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Former President Chun Directed Oppression of Buddhist Monks in 1980

By Jung Sung-ki, The Korea Times, Oct 25, 2007

Seoul, South Korea -- Former President Chun Doo-hwan ordered a brutal crackdown on Buddhist monks in the early 1980s to remove the administrative head of the Korean Buddhist Jogye Order, who the Chun government considered a dissident, a government fact-finding panel reported Thursday.

<< Members of the fact-finding panel of the Ministry of National Defense announce the results of its investigation into the “10.27 incident” regarding a former authoritarian government’s crackdown on Buddhist monks and the media in the 1980s at the ministry in Seoul, Thursday. / Korea Times Photo by Choi Hung-soo

Chun has denied he was involved in the case, dubbed the ``Oct. 27 incident.''

The committee at the Ministry of National Defense also revealed Chun's authoritarian government set the professional qualifications for journalists as part of efforts to take control of the country's media in the 1980s.

On Oct. 27, 1980, the Chun administration mobilized more than 3,200 police and soldiers to search 5,731 temples nationwide and arrested more than 150 monks, according to the report.

The panel said the Chun government had made a secret report on Ven. Wolju's ``corrupt activities'' before the massive crackdown. Head monks of large temples in the country were referred to in the classified report as ``gangs.''

Many of the arrested monks were tortured and forced to resign from their posts, the panel said. Wolju also was forced to step down.

Torture methods included beatings, water torture, electric shock and sleep deprivation, it said.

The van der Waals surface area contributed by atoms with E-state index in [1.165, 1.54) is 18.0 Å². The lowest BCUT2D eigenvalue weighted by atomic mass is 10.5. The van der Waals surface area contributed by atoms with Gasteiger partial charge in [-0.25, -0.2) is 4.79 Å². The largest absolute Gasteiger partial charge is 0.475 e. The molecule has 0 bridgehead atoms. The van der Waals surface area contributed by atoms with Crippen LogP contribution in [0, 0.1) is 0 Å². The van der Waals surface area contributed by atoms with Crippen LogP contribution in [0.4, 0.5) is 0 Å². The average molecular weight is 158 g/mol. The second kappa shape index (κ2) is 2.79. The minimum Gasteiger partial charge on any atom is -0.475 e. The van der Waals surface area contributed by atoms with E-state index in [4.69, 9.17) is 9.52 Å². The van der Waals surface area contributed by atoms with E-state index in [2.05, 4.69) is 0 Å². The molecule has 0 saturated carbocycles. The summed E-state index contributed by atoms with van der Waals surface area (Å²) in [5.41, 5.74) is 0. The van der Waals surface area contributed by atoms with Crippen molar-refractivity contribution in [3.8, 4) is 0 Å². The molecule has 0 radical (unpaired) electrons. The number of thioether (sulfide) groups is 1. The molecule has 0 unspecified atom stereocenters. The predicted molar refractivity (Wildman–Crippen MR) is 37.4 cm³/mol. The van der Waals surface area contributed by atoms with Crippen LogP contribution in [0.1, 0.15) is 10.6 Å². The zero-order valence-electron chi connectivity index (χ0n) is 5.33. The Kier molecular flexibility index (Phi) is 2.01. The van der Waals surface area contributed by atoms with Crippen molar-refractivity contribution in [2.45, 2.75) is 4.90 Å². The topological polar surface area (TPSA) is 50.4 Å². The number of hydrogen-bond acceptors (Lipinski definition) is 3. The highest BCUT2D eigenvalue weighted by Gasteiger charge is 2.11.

``It is a typical power abuse case aimed at oppressing a specific religious order,'' the panel said, adding the Korean government should apologize for the wrongdoings and compensate the Jogye Order for damages.

In 1988, Prime Minister Kang Young-hoon apologized for the incident, but it was made without a proper investigation into the case, the panel said.

Meanwhile, the report reconfirmed the Chun regime's considerable control and surveillance over the media.

News agencies were absorbed into a single agency, while numerous provincial newspapers were closed and newspapers in Seoul were forbidden to station correspondents in provincial cities, it said.

Two broadcasting companies were forced to be absorbed into the Korean Broadcasting System (KBS).

The Defense Security Command, and the Ministry of Culture and Information ordered hundreds of ``dissident journalists'' fired and banned from reporting or editing, the panel said.

The dismissed journalists were then categorized into several classes, and limitations were placed on their reinstatement in accordance with their ``wrongdoings,'' such as ``pro-North Korean activities, articles against government policies, irregularities, incompetence and negligence of duty,'' according to the committee.

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